8) Prepare for rejection. When you send out queries, have the next five ready to go. Aim high—don’t take a bad deal just because you’re afraid of not getting another.
9) Embrace your flaws. Recognize your strengths and weaknesses as a writer. Always be flexible and listen. Don’t be thin-skinned. And, most importantly, realize that only a fool would write a novel.
10) Don’t wait to be published to celebrate. Celebrate after you write your first ten thousand words. And after you finish your novel. And after you do your revisions. And when someone in your writing group laughs during your reading. And when you get asked for a partial submission. And when you get a personalized rejection.
And finally, she said (yes, this one did go to 11): Get used to it. Make it the journey that counts.
After giving us her top ten (plus one) pieces of advice, Hallie told us about being asked, “What made you decide to write mysteries?”
“Because my sisters hadn’t written one,” was her immediate response.
But then she provided the real answer (though I’m guessing the facetious one had more than a grain of truth to it): Genre fiction is less scary than “literature,” because there are rules and reader expectations, such as the three-act structure, the big confrontation at the end, etc. But just as with highbrow literature, you can include all the personal, gut-wrenching issues in mysteries, as well.
William Kent Krueger was our keynote speaker the next day.
Kent (as he’s known) at his workshop
Because I didn’t take notes during his keynote speech, however, here’s a brief recap, instead, of his excellent workshop on how to build suspense:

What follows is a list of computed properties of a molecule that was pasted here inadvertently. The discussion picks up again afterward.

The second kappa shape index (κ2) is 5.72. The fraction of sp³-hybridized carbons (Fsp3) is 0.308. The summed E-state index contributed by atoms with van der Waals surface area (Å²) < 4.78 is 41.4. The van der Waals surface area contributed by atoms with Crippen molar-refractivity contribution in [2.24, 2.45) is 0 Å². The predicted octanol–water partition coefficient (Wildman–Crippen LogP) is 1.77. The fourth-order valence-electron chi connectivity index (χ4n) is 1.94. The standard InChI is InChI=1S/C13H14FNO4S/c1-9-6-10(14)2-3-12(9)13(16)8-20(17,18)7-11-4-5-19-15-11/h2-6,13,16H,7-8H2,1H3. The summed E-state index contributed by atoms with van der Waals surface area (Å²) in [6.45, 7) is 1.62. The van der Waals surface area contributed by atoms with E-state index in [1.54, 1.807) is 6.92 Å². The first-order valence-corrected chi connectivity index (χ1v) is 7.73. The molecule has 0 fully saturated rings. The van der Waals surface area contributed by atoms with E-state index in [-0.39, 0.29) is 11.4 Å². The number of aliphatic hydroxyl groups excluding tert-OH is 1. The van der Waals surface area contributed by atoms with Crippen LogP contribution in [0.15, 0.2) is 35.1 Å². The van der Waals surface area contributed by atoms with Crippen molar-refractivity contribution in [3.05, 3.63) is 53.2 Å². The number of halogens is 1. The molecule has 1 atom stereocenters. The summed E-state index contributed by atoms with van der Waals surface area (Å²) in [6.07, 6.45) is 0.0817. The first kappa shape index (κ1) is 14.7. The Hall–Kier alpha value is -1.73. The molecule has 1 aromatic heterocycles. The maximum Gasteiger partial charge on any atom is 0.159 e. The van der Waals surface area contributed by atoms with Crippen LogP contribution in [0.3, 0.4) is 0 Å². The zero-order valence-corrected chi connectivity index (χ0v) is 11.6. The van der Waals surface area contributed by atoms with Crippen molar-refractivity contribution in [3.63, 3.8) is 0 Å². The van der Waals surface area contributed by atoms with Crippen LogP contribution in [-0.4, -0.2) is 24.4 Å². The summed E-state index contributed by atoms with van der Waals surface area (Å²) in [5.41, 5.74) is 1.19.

1) Classic suspense depends on conflict, either between the characters or within the protagonist. Every scene in your novel should have some tension or conflict. Conflict equals visceral suspense.
2) You must have a good hook, right from the start, to pull the reader in.
3) Readers must care about, have an emotional investment in the characters
4) Delay gratification in readers by not meeting their expectations. Suspense is about what will happen next. Ask the question, but then delay the answer. The longer you draw out time, the tauter the suspense.
5) Create obstacles for your protagonist. Insert complications into the story. Isolating the hero is a great way of doing this.
6) Up the ante. Just when your readers think they know what’s going on, make it worse—far worse.
7) Set the clock ticking. Give your protagonist a limited time to save the day.
8) Stretch time. Slow the countdown to the danger (this is similar to no. 4.) Some of the best suspense writing takes several pages to tell what happened in just a few seconds. Kent gave the example of a bomb under a table of poker players. Having the bomb go off with no notice to the reader creates no suspense. But if you show the bomb with 10 seconds left, then go to the players, then go back to the bomb with 5 seconds left, etc., that’s suspenseful.
9) Save the worst for last. All hope is lost. The dramatic climax of the story. (But note that, in a series, it doesn’t work to put your protagonist in danger, because we all know he/she will return for the next book. It’s far better to put someone the hero cares about in danger.)
10) The calm at the storm’s end. Have a last scene where loose ends are tied up, we get to exhale in relief after all the tension that’s come before.
Here’s the whiteboard chart Kent wrote out for us:
If any of you crime writers out there are considering attending a craft conference in the future, the next CCWC will be held in June of 2019, and I heartily recommend that you attend!